This reply is received by an effector, such as the heart or any other organ, which immediately counteracts the change experienced by those cells. This entire process seems to happen instantaneously, but in reality, some of those nerve impulses travel faster than 3,500 meters/second, nearly 8,000 miles per hour!
Homeostasis in the Body
As mentioned above, homeostasis relates to maintaining temperature, sugar, nutrient, and salt levels in the body, as well as more tangible functions, such as your heart rate, blood pressure and breathing rate.
Due to our high metabolic rate, the human body maintains an impressive internal temperature of roughly 98.6 degrees Fahrenheit. Since the external environment is typically not that warm, humans are almost constantly losing heat to their surroundings. To counteract this, the hair on your body will rise when you get cold, and goosebumps will appear on your skin, an evolutionary remnant of our hairier ancestors.
When experiencing a drop in temperature, your skeletal muscles may also begin to constrict, causing shivering, while the smooth muscles in your arterioles will contract, lowering the amount of blood to your extremities, which helps to keep the core of your body warm and functioning normally, even if your fingers and toes start to feel a bit numb! A rise in temperature above the normal level will also stimulate a homeostatic response, often in the form of sweating and dilation of the blood vessels, allowing more blood near the surface of the skin, away from the core, which releases more heat into the external environment.
Maintaining proper glucose levels in the body is essential for energy distribution, but considering that everything we eat, drink and do will affect our energy stores and nutrient pool, homeostasis related to blood composition is a constant job. When glucose levels drop or rise outside of their normal level, the pancreas is signaled to create more insulin, which transports glucose to the cells, or more glucagon, a hormone that breaks down glycogen into glucose, which can then be transported to the cells and used.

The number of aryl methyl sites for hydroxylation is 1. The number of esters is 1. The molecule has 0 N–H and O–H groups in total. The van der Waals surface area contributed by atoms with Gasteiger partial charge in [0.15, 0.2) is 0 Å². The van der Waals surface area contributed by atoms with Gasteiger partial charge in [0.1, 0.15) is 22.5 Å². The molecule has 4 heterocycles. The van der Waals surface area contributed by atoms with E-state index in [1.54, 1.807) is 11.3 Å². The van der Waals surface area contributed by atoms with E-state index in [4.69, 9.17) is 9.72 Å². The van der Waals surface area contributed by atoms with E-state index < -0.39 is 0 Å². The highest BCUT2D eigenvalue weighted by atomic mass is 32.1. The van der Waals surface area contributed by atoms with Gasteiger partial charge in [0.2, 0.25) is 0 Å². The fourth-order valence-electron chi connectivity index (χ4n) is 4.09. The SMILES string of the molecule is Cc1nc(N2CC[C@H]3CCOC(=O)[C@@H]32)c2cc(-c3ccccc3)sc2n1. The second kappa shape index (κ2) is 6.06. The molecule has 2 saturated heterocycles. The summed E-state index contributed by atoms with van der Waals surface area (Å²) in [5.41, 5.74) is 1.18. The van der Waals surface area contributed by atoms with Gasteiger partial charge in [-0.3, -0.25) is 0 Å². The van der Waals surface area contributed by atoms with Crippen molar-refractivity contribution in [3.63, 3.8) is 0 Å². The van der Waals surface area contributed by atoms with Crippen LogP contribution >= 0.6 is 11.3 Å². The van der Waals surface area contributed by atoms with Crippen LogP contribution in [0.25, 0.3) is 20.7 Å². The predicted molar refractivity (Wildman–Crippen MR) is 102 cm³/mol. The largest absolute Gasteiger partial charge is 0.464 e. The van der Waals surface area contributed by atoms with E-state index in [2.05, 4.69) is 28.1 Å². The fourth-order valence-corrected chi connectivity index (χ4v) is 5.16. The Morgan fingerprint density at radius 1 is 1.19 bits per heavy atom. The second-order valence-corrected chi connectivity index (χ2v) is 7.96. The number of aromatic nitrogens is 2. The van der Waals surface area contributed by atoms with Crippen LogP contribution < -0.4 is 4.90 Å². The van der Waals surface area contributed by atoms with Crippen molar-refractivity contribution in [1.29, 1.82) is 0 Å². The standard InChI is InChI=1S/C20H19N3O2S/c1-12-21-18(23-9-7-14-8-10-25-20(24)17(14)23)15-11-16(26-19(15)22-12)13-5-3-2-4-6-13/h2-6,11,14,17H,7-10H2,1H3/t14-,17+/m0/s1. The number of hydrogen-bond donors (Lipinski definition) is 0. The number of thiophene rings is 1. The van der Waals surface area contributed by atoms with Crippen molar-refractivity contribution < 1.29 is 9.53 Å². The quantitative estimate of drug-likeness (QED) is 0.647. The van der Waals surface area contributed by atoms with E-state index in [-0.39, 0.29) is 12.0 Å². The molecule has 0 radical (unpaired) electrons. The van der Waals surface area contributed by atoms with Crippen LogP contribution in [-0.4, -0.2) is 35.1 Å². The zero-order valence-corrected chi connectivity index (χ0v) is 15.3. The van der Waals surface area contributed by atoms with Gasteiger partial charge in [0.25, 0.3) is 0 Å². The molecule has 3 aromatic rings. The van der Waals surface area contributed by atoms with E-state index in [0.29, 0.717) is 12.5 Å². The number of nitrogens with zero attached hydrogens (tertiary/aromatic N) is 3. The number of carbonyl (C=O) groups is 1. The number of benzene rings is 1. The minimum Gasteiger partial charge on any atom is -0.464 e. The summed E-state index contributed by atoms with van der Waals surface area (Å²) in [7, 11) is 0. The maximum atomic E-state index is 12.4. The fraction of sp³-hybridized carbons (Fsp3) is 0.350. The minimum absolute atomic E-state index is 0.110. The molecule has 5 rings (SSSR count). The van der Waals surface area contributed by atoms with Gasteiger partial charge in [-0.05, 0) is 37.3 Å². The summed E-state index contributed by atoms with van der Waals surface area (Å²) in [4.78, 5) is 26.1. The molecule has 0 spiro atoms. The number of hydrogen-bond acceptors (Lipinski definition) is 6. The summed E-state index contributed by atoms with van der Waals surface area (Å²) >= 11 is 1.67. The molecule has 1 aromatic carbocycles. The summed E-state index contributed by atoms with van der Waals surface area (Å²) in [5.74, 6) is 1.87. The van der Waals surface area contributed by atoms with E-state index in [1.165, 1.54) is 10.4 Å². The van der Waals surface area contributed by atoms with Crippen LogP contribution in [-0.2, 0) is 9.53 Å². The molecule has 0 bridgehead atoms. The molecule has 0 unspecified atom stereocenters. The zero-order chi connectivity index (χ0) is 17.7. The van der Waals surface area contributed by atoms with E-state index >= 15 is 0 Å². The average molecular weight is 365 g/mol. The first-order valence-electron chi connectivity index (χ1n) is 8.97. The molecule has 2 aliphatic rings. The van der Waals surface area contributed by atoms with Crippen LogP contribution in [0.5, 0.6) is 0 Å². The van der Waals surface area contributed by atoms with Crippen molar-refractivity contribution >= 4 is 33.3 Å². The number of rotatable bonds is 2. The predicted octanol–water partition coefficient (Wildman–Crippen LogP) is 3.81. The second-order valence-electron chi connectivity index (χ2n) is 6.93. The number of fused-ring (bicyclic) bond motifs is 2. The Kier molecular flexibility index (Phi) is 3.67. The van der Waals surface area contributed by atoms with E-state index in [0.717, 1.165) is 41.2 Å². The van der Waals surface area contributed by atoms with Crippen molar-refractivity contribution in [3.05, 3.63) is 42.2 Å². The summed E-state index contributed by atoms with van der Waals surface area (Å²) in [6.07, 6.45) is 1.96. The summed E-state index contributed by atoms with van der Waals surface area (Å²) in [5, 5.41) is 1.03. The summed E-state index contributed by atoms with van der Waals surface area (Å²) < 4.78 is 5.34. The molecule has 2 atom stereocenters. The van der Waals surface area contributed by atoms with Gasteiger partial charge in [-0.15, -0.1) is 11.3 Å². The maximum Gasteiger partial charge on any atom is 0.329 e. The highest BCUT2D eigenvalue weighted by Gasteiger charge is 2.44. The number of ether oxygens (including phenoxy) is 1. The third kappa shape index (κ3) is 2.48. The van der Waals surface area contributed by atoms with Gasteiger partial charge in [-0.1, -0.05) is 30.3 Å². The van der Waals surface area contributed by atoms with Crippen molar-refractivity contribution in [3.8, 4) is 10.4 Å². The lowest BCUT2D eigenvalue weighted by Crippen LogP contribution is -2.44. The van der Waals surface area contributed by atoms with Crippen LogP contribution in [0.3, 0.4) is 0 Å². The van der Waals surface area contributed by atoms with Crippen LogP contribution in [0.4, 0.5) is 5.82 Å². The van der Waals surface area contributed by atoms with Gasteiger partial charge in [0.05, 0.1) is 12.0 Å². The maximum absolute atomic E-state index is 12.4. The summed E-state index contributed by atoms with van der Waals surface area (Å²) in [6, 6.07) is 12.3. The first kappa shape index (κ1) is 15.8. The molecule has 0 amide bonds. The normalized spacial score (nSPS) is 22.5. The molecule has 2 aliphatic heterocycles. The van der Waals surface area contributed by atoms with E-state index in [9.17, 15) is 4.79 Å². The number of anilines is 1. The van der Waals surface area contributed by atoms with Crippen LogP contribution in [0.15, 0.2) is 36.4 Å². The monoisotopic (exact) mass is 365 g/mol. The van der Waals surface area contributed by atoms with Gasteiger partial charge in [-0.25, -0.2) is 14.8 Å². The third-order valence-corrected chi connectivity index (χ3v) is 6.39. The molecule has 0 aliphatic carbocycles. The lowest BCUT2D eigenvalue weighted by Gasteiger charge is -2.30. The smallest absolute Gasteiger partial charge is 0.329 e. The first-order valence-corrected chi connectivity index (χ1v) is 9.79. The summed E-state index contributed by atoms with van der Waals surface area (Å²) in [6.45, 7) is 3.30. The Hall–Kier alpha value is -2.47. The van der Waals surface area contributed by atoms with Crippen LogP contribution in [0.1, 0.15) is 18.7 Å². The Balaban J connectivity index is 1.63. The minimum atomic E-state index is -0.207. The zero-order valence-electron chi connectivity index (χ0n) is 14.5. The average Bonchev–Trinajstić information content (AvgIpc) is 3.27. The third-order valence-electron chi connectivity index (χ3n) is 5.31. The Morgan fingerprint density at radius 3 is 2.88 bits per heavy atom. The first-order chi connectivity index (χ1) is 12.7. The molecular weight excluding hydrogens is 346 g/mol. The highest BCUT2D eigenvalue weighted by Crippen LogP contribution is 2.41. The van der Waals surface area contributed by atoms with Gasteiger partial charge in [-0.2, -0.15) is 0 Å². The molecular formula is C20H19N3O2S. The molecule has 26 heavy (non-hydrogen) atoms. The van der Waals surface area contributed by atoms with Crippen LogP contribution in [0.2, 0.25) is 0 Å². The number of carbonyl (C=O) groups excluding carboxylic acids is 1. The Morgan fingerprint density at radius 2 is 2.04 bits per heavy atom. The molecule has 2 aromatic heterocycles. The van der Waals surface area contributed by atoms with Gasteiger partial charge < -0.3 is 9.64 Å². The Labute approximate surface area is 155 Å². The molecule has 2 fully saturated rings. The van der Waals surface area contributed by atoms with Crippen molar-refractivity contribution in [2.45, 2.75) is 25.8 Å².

Maintaining salt and water levels in the body is critical to the basic functioning of every cell, so this balance is strictly maintained. The kidneys are the primary effectors here, as they can increase urination to lower overall water levels, or they will retain water and excrete the excess sodium to prevent a dangerous buildup.
Blood pressure is one of the more complex aspects of homeostasis, and goes beyond the scope of this article, but essentially, the medulla oblongata, the adrenal glands, the sympathetic nervous system and the parasympathetic nervous system all combine to keep blood pressure at a healthy level, or increase it when the external environment requires, such as during a fight-or-flight response.
Breathing and Oxygen Levels
If your muscles, tissues and cells aren’t receiving enough oxygen-rich blood, they won’t be able to function effectively. When you are at rest, your breathing rate will remain steady, as will the delivery of oxygen. However, when you begin exerting yourself, the respiratory system control center will be activated, causing an increase in your breathing rate and your blood pressure; more specifically, it directs your lungs to take in more oxygen and your heart to move it through the body faster in order to keep the blood-oxygen levels steady and safe!
There are thousands of other smaller processes and systems that exist to keep our bodies functioning normally, but the best thing of all is that most of these homeostatic processes happen naturally, without having to consciously control these changes. Lifestyle habits, such as eating overly salty or sugary food, smoking cigarettes, or walking around barefoot in the snow can make it harder on your body to maintain a stable environment, but generally, your body has it completely under control!